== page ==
German prospect turns heads at Pens' camp
Tom Kuhnhackl isn't the only player at Penguins prospect camp this week who grew up hoping to someday don a Penguins' sweater. He is, however, the only one who's come from Germany to join the team he spent his childhood watching.
"In my hometown of Landshut, a lot of people are Pittsburgh Penguins fans because of (Sidney) Crosby, (Evgeni) Malkin, (Mario) Lemieux, those guys," Kuhnhackl said. "A lot of fans know Pittsburgh."
Growing up in Landshut, near the German border with the Czech Republic, Kuhnhackl said he watched "almost every game" when Lemieux, Jaromir Jagr and Martin Straka were with the Penguins. When the Penguins drafted him 110th overall as an 18-year-old in 2010, he took his first step toward the NHL by playing with the Windsor Spitfires of the Ontario Hockey League last year.
"It was a huge difference," Kuhnhackl said of playing North American hockey for the first time. "The rink is smaller, it's faster, way more physical. It takes a while to get used to it."
If Kuhnhackl had a hard time adjusting, it doesn't show in his statistics. He finished the year with 39 goals and 29 assists for 68 points in 63 games. In the postseason, when the Spitfires lost in the OHL's Western Conference Finals, he led the team with 23 points in 18 games.
Penguins coach Dan Bylsma said he wasn't surprised by Kuhnhackl's performance.
"He started off a little slow, and then really took off the second two-thirds of the season or so, and then had an outstanding playoff," Bylsma said. "And he is a competitor. His skating can get better, but he is a competitor in and around the (net), and that's something that we have really focused on in our drafting."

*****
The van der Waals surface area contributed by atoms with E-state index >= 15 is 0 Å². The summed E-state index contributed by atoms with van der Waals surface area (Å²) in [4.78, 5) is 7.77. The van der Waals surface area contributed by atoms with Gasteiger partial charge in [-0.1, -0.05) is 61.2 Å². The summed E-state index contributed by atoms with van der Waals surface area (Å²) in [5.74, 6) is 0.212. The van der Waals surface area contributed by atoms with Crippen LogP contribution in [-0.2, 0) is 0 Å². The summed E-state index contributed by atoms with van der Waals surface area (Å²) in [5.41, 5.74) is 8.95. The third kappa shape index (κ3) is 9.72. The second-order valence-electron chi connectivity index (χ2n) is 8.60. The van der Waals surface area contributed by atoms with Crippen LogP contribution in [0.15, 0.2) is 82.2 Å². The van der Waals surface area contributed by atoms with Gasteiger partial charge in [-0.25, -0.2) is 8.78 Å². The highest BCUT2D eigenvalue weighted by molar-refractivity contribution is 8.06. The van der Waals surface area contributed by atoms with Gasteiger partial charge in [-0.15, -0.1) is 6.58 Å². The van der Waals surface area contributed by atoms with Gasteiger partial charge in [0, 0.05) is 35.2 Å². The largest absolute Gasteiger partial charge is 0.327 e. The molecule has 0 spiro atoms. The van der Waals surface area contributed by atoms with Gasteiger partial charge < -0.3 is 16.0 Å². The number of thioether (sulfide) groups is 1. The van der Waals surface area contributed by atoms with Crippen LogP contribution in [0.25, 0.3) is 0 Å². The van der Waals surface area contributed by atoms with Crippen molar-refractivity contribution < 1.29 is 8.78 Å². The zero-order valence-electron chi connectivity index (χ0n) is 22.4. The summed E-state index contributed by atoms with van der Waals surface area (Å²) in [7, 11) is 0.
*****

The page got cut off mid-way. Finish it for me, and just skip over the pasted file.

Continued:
The competitive spirit may be hereditary. Kuhnhackl's father, Erich, is widely regarded as the best hockey player in German history. A 6-foot-5 center whose nickname translates as "Wardrobe on Skates," Erich Kuhnhackl won a bronze medal with the German national team in the 1976 Olympics and also won four German Championships.
"I was surprised. A lot of people know my dad also in Canada and in the States," Kuhnhackl said. "It's great to have a dad like him. He was and still is the best player ever in Germany, and he helps me in every situation."
Erich never played in the NHL, but Tom Kuhnhackl said that's been his goal from the start. As he takes in the differences in American and European hockey culture, "in Germany, we have like five or six big rinks," he said, the Penguins are hoping he develops into a versatile NHL winger.
"An 18-year-old does fill out and grow, but Tommy's gotten taller (since last summer) as well," said Tom Fitzgerald, the Penguins' assistant to the general manager. "His dad is a big, big man. He's a big kid who can skate, can really rip the puck, and he's got good hockey skills. He plays both wings, so he's a top prospect for us."
Kuhnhackl likely will return to Windsor this year, looking to improve further on everything from his physicality to his conditioning.
"Every part of my game," said Kuhnhackl, when asked if he's focusing on any one area. "There's no player in the world who's perfect. Maybe Crosby."
Note: The Penguins signed goaltender Scott Munroe to a one-year, two-way contract worth $525,000 at the NHL level. Munroe, who will likely serve as backup to Brad Thiessen in Wilkes-Barre/Scranton, played for Nizhnekamsk Neftekhimik in the KHL last season.
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